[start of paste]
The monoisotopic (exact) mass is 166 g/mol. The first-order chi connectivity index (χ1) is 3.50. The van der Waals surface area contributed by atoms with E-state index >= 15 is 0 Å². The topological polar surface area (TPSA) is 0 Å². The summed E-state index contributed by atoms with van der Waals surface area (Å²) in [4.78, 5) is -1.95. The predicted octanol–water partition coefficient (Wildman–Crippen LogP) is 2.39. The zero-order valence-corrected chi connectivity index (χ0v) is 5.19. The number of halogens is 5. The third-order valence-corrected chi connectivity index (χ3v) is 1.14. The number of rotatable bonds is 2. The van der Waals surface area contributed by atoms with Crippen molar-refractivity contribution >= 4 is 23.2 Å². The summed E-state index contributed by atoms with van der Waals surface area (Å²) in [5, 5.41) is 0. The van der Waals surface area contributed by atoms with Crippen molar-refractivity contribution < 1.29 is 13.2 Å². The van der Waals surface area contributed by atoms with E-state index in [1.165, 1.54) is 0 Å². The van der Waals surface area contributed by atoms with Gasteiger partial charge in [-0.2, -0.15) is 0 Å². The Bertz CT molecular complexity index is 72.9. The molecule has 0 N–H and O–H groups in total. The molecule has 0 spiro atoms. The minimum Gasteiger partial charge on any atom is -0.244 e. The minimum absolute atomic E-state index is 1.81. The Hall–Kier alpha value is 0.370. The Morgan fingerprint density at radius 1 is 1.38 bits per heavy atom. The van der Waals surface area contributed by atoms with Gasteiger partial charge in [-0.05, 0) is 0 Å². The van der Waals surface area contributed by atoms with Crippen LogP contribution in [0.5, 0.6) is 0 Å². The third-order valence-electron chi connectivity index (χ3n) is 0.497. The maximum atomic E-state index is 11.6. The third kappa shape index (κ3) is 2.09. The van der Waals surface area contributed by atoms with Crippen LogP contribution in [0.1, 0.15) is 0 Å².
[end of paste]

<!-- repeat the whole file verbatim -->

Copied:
The monoisotopic (exact) mass is 166 g/mol. The first-order chi connectivity index (χ1) is 3.50. The van der Waals surface area contributed by atoms with E-state index >= 15 is 0 Å². The topological polar surface area (TPSA) is 0 Å². The summed E-state index contributed by atoms with van der Waals surface area (Å²) in [4.78, 5) is -1.95. The predicted octanol–water partition coefficient (Wildman–Crippen LogP) is 2.39. The zero-order valence-corrected chi connectivity index (χ0v) is 5.19. The number of halogens is 5. The third-order valence-corrected chi connectivity index (χ3v) is 1.14. The number of rotatable bonds is 2. The van der Waals surface area contributed by atoms with Crippen molar-refractivity contribution >= 4 is 23.2 Å². The summed E-state index contributed by atoms with van der Waals surface area (Å²) in [5, 5.41) is 0. The van der Waals surface area contributed by atoms with Crippen molar-refractivity contribution < 1.29 is 13.2 Å². The van der Waals surface area contributed by atoms with E-state index in [1.165, 1.54) is 0 Å². The van der Waals surface area contributed by atoms with Gasteiger partial charge in [-0.2, -0.15) is 0 Å². The Bertz CT molecular complexity index is 72.9. The molecule has 0 N–H and O–H groups in total. The molecule has 0 spiro atoms. The minimum Gasteiger partial charge on any atom is -0.244 e. The minimum absolute atomic E-state index is 1.81. The Hall–Kier alpha value is 0.370. The Morgan fingerprint density at radius 1 is 1.38 bits per heavy atom. The van der Waals surface area contributed by atoms with Gasteiger partial charge in [-0.05, 0) is 0 Å². The van der Waals surface area contributed by atoms with Crippen LogP contribution in [0.5, 0.6) is 0 Å². The third-order valence-electron chi connectivity index (χ3n) is 0.497. The maximum atomic E-state index is 11.6. The third kappa shape index (κ3) is 2.09. The van der Waals surface area contributed by atoms with Crippen LogP contribution in [0.1, 0.15) is 0 Å².